What's That Bug? does not endorse extermination

Subject: Elephant Worm
Location: Rome, Georgia
October 13, 2012 9:58 pm
Dear Bugman,
I am trying to figure out what kind of worm this is. My daughter and I was out at the river in Rome, Georgia over at Ridge Ferry Park and we came across this worm. It is pretty interesting. I wasn’t able to get a photo of it when it was rolled up it looked like the 2 spots on its head was eyeballs.
Signature: Thank you or Sincerely

Tersa Sphinx Caterpillar

This is the caterpillar of a Tersa Sphinx, and unfortunately, your best photo has cropped off one of its most distinguishing features, the caudal horn.

here are a few sites with the correct WORM that I was asking about…
It is an ELEPHANT HAWKSHEAD MOTH Caterpillar
http://www.pbase.com/image/85044435
http://en.wikipedia.org/wiki/Deilephila_elpenor
http://www.dgsgardening.btinternet.co.uk/elephantmth.htm

With all due respect, though there is a similarity in appearance, the Elephant Hawkmoth is not found in Georgia and the Tersa Sphinx does include Georgia as part of its normal range. The PBase photo is from Pembrokeshire, Wales.  The Wikipedia website, which we rarely quote from, states:  “The species is found throughout Britain and Ireland. Its range extends across Europe, Russia, and into China, northern parts of the Indian subcontinent, Japan and Korea (though not Taiwan). Introduced specimens have been found in British Columbia.”  The Down Garden Services website is also a UK site.  Here is a BugGuide photo of a Tersa Sphinx Caterpillar from Douglas County, Georgia, and here is another BugGuide photo of a Tersa Sphinx Caterpillar from Deluth, Georgia.  We would not discount the possibility that an Elephant Hawkmoth Caterpillar might be introduced to Georgia, but we find that possibility unlikely.  BugGuide does note:  “Reportedly introduced to British Columbia ca. 1995.”  Furthermore, the markings on your caterpillar are closer to those of the Tersa Sphinx than to the Elephant Hawkmoth Caterpiller, though we acknowledge the similarity.  We will also check with Sphingidae expert Bill Oehlke to get his opinion.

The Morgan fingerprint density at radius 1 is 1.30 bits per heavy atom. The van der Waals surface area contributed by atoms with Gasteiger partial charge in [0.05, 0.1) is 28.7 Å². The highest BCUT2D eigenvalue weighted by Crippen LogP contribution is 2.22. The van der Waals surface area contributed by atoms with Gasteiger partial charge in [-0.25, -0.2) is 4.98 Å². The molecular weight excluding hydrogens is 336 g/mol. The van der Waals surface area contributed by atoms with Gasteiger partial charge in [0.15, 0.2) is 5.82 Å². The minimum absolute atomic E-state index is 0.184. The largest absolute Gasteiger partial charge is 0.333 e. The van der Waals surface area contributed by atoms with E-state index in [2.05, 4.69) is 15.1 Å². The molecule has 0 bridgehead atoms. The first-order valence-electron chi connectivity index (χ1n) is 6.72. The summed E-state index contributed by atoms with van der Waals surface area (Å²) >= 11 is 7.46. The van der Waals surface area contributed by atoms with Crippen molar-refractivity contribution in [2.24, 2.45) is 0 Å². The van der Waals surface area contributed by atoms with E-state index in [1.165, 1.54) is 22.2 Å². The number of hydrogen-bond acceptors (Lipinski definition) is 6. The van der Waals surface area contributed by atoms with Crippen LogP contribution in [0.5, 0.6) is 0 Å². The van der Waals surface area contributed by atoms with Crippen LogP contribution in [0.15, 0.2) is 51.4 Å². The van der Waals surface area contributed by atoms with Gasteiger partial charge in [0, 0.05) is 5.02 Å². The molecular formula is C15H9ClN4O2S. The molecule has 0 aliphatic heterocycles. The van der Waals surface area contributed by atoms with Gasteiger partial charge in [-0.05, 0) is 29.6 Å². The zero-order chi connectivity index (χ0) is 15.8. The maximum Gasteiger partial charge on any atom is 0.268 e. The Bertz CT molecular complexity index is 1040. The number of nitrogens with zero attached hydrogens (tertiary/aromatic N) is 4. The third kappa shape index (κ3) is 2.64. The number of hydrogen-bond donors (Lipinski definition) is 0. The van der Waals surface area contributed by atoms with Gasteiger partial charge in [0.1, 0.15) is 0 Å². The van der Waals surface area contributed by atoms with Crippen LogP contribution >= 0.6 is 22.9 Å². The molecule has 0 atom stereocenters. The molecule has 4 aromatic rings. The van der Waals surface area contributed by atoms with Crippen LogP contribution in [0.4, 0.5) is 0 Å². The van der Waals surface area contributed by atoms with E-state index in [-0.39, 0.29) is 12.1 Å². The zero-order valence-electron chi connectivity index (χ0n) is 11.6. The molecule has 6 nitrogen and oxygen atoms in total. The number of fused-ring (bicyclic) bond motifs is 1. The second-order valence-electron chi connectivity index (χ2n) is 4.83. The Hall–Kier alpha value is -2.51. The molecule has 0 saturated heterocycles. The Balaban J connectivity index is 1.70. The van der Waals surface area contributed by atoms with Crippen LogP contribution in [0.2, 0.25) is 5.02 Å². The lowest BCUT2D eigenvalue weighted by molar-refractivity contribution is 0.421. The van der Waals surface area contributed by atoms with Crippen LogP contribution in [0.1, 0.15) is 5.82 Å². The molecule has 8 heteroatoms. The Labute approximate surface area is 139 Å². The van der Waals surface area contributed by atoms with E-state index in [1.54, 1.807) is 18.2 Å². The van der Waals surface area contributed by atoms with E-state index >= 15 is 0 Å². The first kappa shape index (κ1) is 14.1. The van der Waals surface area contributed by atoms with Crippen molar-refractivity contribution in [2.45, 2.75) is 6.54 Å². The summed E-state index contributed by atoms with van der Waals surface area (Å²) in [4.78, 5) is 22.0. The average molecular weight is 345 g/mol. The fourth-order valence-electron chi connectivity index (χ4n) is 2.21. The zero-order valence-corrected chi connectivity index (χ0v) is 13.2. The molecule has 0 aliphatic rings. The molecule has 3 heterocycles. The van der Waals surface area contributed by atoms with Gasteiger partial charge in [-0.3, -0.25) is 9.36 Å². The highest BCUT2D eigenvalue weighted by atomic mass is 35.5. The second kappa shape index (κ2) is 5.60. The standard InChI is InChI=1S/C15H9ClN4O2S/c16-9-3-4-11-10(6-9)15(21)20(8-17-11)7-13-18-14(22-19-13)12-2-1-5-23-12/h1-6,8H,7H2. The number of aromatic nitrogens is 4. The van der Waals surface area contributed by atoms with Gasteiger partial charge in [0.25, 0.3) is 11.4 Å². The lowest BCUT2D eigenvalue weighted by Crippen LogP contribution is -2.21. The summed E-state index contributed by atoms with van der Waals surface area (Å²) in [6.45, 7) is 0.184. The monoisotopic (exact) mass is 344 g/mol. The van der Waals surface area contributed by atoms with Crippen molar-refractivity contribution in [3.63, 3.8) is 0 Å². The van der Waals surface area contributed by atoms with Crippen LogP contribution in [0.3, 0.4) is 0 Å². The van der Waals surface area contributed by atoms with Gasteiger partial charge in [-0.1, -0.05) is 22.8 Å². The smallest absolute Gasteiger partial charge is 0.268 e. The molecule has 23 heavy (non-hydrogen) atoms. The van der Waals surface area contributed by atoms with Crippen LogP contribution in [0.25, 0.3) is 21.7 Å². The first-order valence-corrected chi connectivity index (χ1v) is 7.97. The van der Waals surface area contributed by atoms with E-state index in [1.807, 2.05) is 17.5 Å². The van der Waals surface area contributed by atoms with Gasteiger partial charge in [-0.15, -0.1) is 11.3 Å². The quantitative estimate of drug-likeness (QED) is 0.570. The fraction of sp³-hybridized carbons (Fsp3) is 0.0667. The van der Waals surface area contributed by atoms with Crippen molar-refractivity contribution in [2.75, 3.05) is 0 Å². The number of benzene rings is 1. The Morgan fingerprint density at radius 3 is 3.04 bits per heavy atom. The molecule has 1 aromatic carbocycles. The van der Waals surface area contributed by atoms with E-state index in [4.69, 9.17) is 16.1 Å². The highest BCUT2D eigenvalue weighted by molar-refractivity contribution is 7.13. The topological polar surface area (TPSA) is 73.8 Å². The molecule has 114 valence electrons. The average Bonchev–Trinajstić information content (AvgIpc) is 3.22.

Bill Oehlke settles the dispute.
Hi Daniel,
The person who submitted the photo probably won’t believe me either, but it
is definitely Xylophanes tersa.
You might invite him or her to have a look at elpenor at
http://tpittaway.tripod.com/sphinx/d_elp.htm and suggest he count the number
of “eyespots” along the sides of the caterpillar.
Elpenor also is not found in Georgia.

What's That Bug? does not endorse extermination
Location: Georgia

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